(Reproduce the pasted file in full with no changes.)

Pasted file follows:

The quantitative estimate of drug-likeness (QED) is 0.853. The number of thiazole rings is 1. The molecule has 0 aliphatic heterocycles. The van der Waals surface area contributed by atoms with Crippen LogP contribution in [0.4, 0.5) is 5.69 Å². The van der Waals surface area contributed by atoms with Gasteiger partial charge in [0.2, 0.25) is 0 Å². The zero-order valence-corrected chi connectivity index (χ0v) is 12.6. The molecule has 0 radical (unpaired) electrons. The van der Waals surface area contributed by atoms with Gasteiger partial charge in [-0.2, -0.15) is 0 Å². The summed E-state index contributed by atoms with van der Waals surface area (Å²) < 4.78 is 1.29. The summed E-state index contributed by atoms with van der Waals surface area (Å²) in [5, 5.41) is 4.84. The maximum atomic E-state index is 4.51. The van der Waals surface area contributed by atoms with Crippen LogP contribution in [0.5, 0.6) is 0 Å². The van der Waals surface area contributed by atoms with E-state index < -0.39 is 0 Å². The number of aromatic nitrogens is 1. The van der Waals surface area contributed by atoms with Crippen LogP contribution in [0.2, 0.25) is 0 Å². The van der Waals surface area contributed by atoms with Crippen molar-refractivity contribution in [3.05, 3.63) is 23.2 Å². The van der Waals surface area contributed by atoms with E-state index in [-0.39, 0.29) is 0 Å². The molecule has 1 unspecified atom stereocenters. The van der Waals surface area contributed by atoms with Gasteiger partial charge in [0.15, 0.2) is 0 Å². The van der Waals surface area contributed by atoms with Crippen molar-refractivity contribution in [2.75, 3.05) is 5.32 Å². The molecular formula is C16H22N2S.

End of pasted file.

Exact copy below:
The quantitative estimate of drug-likeness (QED) is 0.853. The number of thiazole rings is 1. The molecule has 0 aliphatic heterocycles. The van der Waals surface area contributed by atoms with Crippen LogP contribution in [0.4, 0.5) is 5.69 Å². The van der Waals surface area contributed by atoms with Gasteiger partial charge in [0.2, 0.25) is 0 Å². The zero-order valence-corrected chi connectivity index (χ0v) is 12.6. The molecule has 0 radical (unpaired) electrons. The van der Waals surface area contributed by atoms with Gasteiger partial charge in [-0.2, -0.15) is 0 Å². The summed E-state index contributed by atoms with van der Waals surface area (Å²) < 4.78 is 1.29. The summed E-state index contributed by atoms with van der Waals surface area (Å²) in [5, 5.41) is 4.84. The maximum atomic E-state index is 4.51. The van der Waals surface area contributed by atoms with Crippen LogP contribution in [0.5, 0.6) is 0 Å². The van der Waals surface area contributed by atoms with E-state index < -0.39 is 0 Å². The number of aromatic nitrogens is 1. The van der Waals surface area contributed by atoms with Crippen LogP contribution in [0.2, 0.25) is 0 Å². The van der Waals surface area contributed by atoms with Crippen molar-refractivity contribution in [3.05, 3.63) is 23.2 Å². The van der Waals surface area contributed by atoms with E-state index in [-0.39, 0.29) is 0 Å². The molecule has 1 unspecified atom stereocenters. The van der Waals surface area contributed by atoms with Gasteiger partial charge in [0.15, 0.2) is 0 Å². The van der Waals surface area contributed by atoms with Crippen molar-refractivity contribution in [2.75, 3.05) is 5.32 Å². The molecular formula is C16H22N2S.